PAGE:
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Monday, October 5, 2009

US roadtrip begins

The Virginia Plan proposed delimiting federal executive power by empowering the national legislature. Virginia Plain proposed cool yet retro sophistication among lumpen glam stomp. Out here in Virginia plans are few and the hills definitely outnumber the plains. Yet these hills are the stuff of inspiration not hindrance. Walking trails among the Apalachians (pron. Apa-latch-ee-ans) we found the meaning that we had been searching for on this road movie since arriving in New Jersey over a week ago. NY - our early port of call after a brief tarry in the big apple’s perceptibly rotten neighbour NJ – had been good for drinking with an old English friend and workmate and for an insight into some of the bars and restaurants that make up his life. However the defining of what this trip will be all about would be held in abeyance until we had rented wheels in the outskirts of Trenton NJ - a blue collar rail hub. Abandoning plans to head to the nation’s capital for engagement in matters middle eastern, we headed down to Virginia via Elkton: a brief stopover in Maryland off the interstate 95. A station stop before a planned visit to Fredericksburg VA the next day, Elkton was to us no more than a cheap motel and a KFC. This though was much appreciated after a 2 nights near Time Square NY had provided the most expensive accommodation per square foot I had ever had the misfortune to pay for. The hotel though was conveniently located in walking distance to welcoming bars: one where we met our friend’s workmates, another involved an enjoyable couple of hours in the Blarney Stone or some such, where the music was on random and the punters rarely saw limeys in their drinking establishment
After our night at the Knights Inn in Elkton, the Indian cleaner peered in the window of our clearly lit room, where my wife was reading the Cecil Whig clad only in knickers and a loose top. This apparently short sighted gentleman was seeking to determine whether human life dwelled within and therefore whether he should douse down our bog with bleach or shake our sheets free of detritus. “Don’t understand English – Asian” they later revealed when I asked them not to look in our room when the presence of a car out front and illumination inside suggested we may not need his and his wife’s tender attention. Later that day we arrived in Fredericksburg – famous as the fault line of the American civil war when thousands died fighting in just a few brief days in the battle of unionism versus southern confederacy. Robert E Lee’s southern forces were eventually subdued by the Yankees fighting under the flag of a barely invented American nation, a nation to this day still struggling with the legacy not just of southern slavery but of resistance to big government – whether GOP or Democrat – if headquartered in DC. The public health care option bit the dust the day we arrived here, opposition to Obama’s plans echoing a political tradition rooted in resistance to the power of the center, itself a sound constitutional principle applied in state’s rights and the separation of powers. So today does this strain of liberalism find representation in the GOP or among Dixiecrats both defending a principle and susceptible to private health company money.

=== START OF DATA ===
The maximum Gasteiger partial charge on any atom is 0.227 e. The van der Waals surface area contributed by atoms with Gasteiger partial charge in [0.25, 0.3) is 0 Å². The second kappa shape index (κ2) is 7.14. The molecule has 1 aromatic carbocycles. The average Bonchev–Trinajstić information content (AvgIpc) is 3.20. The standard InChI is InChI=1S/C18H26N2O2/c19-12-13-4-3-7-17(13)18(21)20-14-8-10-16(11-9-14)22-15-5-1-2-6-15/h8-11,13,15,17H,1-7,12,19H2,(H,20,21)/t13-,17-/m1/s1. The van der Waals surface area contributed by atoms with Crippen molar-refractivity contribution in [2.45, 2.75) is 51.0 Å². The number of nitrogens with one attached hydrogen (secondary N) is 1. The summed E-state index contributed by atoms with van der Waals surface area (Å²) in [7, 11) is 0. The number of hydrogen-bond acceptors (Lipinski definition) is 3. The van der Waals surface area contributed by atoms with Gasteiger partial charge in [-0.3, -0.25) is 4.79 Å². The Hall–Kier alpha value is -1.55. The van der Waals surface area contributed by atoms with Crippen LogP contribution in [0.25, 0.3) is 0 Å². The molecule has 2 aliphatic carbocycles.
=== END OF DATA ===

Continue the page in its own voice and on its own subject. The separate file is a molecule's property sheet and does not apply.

Having arrived early in Fredericksburg we checked out the fantastical wares of an antiques market where I bought a Vietnam campaign medal and resisted vinyl temptations. Along the beautiful river that snakes along the east side of town we found relation as we connected once more to the point of our journey – natural beauty taken at our own pace. I had been in this town only 18 months earlier, meeting up with an old friend from Jerusalem whose undergrads I gave a lecture to on the obscurities of Saudi foreign policy. Now I was back with my wife and more relaxed as we were here for purely social purposes and I had not come here hot foot from burying my father in England. My friend’s son is growing fast. The pleasures of fatherhood were though sometimes belied by his wistful remembrance of a former freewheeling existence around the mid east. It was great to see him and his wife again, albeit that tiredness got the better of us all before the beer had the chance of aiding recollection of old acquaintances among the would be power holders and inebriates of Palestine.

We had planned to stop over in Charlottesville the next day, an apparently pleasant student town with an artsy scene – however the arrival of the U2 travelling juggernaut pushed up the hotel rates for largely overbooked rooms. We promptly left town and holed up in nearby Waynesboro where I descended into a deep depression as the focus of the trip became lost on an auspicious anniversary – the birthday of my dead father. Salvation was thankfully found among the warmth of the occupants of the nearby strip mall of which Little Caesar’s (Little Hitlers?) and a flooded laundrette proved particularly appealing.

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